Dear Readers,

Have you heard of the Giving Pledge?

Created by Bill and Melinda Gates and Warren Buffett, some of the wealthiest philanthropists around the world committed to give away the majority of their wealth to “help the world become a much better place.”

Warren Buffett committed to give 99 percent of his wealth but humbly stated, “Measured by dollars, this commitment is large. In a comparative sense, though, many individuals give more to others every day (and) relinquish the use of funds that would otherwise benefit their own families. … In contrast, my family and I will give up nothing we need or want by fulfilling this 99 percent pledge.”

Rabbi Elazar of Bartosa says, “Give Him from His Own, for you and your possessions are His” (Avot 3:8).

The word tzedakah is commonly translated as “charity.” Really, it means “uprightness” or “justice.” We may think that we are being charitable with our money when we gift it to the poor, but G‑d has given us our material possessions specifically so that we can share it. We are merely doing justice. G‑d gives us directly by enabling us to be His agent in giving to the poor.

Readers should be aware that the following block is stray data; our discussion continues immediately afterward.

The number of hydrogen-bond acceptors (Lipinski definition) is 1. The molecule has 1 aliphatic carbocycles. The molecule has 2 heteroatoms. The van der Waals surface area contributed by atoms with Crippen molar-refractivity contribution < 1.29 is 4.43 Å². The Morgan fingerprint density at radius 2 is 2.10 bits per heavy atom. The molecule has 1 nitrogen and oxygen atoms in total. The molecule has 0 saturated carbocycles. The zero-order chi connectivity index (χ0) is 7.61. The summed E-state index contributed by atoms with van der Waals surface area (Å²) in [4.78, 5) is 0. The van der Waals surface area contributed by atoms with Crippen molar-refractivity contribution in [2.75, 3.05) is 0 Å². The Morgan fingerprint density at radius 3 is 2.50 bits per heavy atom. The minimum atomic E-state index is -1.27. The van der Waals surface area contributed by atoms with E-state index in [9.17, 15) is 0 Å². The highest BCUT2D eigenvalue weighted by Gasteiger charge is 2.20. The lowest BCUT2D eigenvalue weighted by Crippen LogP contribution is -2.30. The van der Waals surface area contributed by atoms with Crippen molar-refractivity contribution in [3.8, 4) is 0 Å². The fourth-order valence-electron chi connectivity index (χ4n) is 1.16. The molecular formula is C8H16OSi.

This also applies to our time, talents and resources, as the Mishna makes clear: “for you and your possessions are His.” G‑d grants us special talents and capabilities, but wants us to use these to make His world a better place. Humility doesn’t mean being oblivious to the gifts we were given, but rather realizing that these all come from G‑d and are therefore not a source of personal pride, but something that needs to be used for G‑d’s purpose.

The Talmud (Taanit 24a) tells a story about Rabbi Elazar, who lived his life with this ideal.

“Whenever the charity collectors would see Elazar of the village of Birta, they would hide from him since any money Elazar had with him he would give away, and they didn’t want to take it all.

One day, Elazar went to the market to purchase what he needed for his daughter’s dowry. The charity collectors saw him and hid.

He ran after them, ‘Tell me in what mitzvah you are engaged?’

They answered, ‘We are collecting for the wedding of orphans.’

He said, ‘They take precedence over my daughter.’

He took everything he had and gave them. He was left with one single dinar, with which he bought wheat. He returned to his house and threw it into the granary.

Elazar’s wife asked her daughter, ‘What has your father bought?’

She answered, ‘Whatever he brought, he threw into the granary.’

She went to the granary and saw that it was miraculously so full of wheat that the door couldn’t even open.

Elazar’s daughter went to the study hall and said to her father, ‘Come and see what the Almighty who loves you has performed for you … .”

G‑d doesn’t ask us to give away all our possessions or anywhere near 99 percent (unless one is very wealthy, we give 10 percent, or if we are generous, 20 percent). But when we take care of others, G‑d makes sure to take care of us.

Chana Weisberg
Editor, TJW